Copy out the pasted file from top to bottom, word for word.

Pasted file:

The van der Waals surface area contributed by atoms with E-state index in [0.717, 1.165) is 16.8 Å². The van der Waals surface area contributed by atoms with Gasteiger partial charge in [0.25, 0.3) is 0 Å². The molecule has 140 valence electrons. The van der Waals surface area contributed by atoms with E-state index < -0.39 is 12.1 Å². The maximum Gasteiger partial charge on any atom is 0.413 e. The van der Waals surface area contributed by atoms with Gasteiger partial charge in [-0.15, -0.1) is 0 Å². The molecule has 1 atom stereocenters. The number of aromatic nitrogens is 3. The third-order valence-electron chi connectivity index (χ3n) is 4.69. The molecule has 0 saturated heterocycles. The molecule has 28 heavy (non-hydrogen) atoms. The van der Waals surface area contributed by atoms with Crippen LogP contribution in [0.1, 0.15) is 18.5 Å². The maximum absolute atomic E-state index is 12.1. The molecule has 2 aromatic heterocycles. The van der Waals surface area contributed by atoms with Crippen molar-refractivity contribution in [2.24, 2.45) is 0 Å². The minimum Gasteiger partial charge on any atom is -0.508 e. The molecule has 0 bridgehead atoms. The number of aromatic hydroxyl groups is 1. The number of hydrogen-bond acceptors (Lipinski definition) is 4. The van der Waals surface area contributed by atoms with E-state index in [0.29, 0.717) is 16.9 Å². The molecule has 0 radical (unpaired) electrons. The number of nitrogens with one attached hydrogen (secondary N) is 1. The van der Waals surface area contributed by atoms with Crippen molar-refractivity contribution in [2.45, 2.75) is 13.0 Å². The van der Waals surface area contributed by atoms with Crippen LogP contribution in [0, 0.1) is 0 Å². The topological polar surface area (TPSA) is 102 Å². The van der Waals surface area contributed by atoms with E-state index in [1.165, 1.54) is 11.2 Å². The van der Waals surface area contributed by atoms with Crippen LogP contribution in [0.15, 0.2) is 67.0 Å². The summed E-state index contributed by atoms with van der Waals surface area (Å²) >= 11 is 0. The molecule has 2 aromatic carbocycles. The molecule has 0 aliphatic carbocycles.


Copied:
The van der Waals surface area contributed by atoms with E-state index in [0.717, 1.165) is 16.8 Å². The van der Waals surface area contributed by atoms with Gasteiger partial charge in [0.25, 0.3) is 0 Å². The molecule has 140 valence electrons. The van der Waals surface area contributed by atoms with E-state index < -0.39 is 12.1 Å². The maximum Gasteiger partial charge on any atom is 0.413 e. The van der Waals surface area contributed by atoms with Gasteiger partial charge in [-0.15, -0.1) is 0 Å². The molecule has 1 atom stereocenters. The number of aromatic nitrogens is 3. The third-order valence-electron chi connectivity index (χ3n) is 4.69. The molecule has 0 saturated heterocycles. The molecule has 28 heavy (non-hydrogen) atoms. The van der Waals surface area contributed by atoms with Crippen LogP contribution in [0.1, 0.15) is 18.5 Å². The maximum absolute atomic E-state index is 12.1. The molecule has 2 aromatic heterocycles. The van der Waals surface area contributed by atoms with Crippen molar-refractivity contribution in [2.24, 2.45) is 0 Å². The minimum Gasteiger partial charge on any atom is -0.508 e. The molecule has 0 bridgehead atoms. The number of aromatic hydroxyl groups is 1. The number of hydrogen-bond acceptors (Lipinski definition) is 4. The van der Waals surface area contributed by atoms with E-state index in [0.29, 0.717) is 16.9 Å². The molecule has 0 radical (unpaired) electrons. The number of nitrogens with one attached hydrogen (secondary N) is 1. The van der Waals surface area contributed by atoms with Crippen molar-refractivity contribution in [2.45, 2.75) is 13.0 Å². The van der Waals surface area contributed by atoms with Crippen LogP contribution in [0, 0.1) is 0 Å². The topological polar surface area (TPSA) is 102 Å². The van der Waals surface area contributed by atoms with E-state index in [1.165, 1.54) is 11.2 Å². The van der Waals surface area contributed by atoms with Crippen LogP contribution in [0.15, 0.2) is 67.0 Å². The summed E-state index contributed by atoms with van der Waals surface area (Å²) >= 11 is 0. The molecule has 2 aromatic carbocycles. The molecule has 0 aliphatic carbocycles.